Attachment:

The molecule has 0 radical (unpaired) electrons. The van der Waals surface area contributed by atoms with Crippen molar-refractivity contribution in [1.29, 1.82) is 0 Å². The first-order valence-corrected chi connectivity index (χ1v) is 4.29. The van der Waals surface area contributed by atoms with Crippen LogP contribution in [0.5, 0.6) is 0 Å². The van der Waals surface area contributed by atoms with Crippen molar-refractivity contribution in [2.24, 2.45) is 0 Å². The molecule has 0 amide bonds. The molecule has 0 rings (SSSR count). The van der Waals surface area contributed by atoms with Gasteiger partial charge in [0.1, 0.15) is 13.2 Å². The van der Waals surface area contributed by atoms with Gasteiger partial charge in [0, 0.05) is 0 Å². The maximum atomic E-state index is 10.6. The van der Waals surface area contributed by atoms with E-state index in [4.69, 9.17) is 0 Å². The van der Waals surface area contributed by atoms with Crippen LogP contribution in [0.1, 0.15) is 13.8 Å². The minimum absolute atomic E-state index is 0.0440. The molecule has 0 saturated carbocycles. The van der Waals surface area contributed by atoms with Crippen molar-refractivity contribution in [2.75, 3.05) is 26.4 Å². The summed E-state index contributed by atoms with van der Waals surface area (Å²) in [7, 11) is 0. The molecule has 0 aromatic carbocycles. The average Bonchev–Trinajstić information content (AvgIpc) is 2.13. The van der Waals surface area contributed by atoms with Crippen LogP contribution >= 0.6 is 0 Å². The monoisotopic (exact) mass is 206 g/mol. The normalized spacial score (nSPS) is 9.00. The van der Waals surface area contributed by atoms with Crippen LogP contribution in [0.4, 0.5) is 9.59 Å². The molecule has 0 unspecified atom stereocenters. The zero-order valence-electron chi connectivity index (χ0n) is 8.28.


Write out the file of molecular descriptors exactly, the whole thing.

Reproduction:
The molecule has 0 radical (unpaired) electrons. The van der Waals surface area contributed by atoms with Crippen molar-refractivity contribution in [1.29, 1.82) is 0 Å². The first-order valence-corrected chi connectivity index (χ1v) is 4.29. The van der Waals surface area contributed by atoms with Crippen LogP contribution in [0.5, 0.6) is 0 Å². The van der Waals surface area contributed by atoms with Crippen molar-refractivity contribution in [2.24, 2.45) is 0 Å². The molecule has 0 amide bonds. The molecule has 0 rings (SSSR count). The van der Waals surface area contributed by atoms with Gasteiger partial charge in [0.1, 0.15) is 13.2 Å². The van der Waals surface area contributed by atoms with Gasteiger partial charge in [0, 0.05) is 0 Å². The maximum atomic E-state index is 10.6. The van der Waals surface area contributed by atoms with E-state index in [4.69, 9.17) is 0 Å². The van der Waals surface area contributed by atoms with Crippen LogP contribution in [0.1, 0.15) is 13.8 Å². The minimum absolute atomic E-state index is 0.0440. The molecule has 0 saturated carbocycles. The van der Waals surface area contributed by atoms with Crippen molar-refractivity contribution in [2.75, 3.05) is 26.4 Å². The summed E-state index contributed by atoms with van der Waals surface area (Å²) in [7, 11) is 0. The molecule has 0 aromatic carbocycles. The average Bonchev–Trinajstić information content (AvgIpc) is 2.13. The van der Waals surface area contributed by atoms with Crippen LogP contribution >= 0.6 is 0 Å². The monoisotopic (exact) mass is 206 g/mol. The normalized spacial score (nSPS) is 9.00. The van der Waals surface area contributed by atoms with Crippen LogP contribution in [0.4, 0.5) is 9.59 Å². The molecule has 0 unspecified atom stereocenters. The zero-order valence-electron chi connectivity index (χ0n) is 8.28.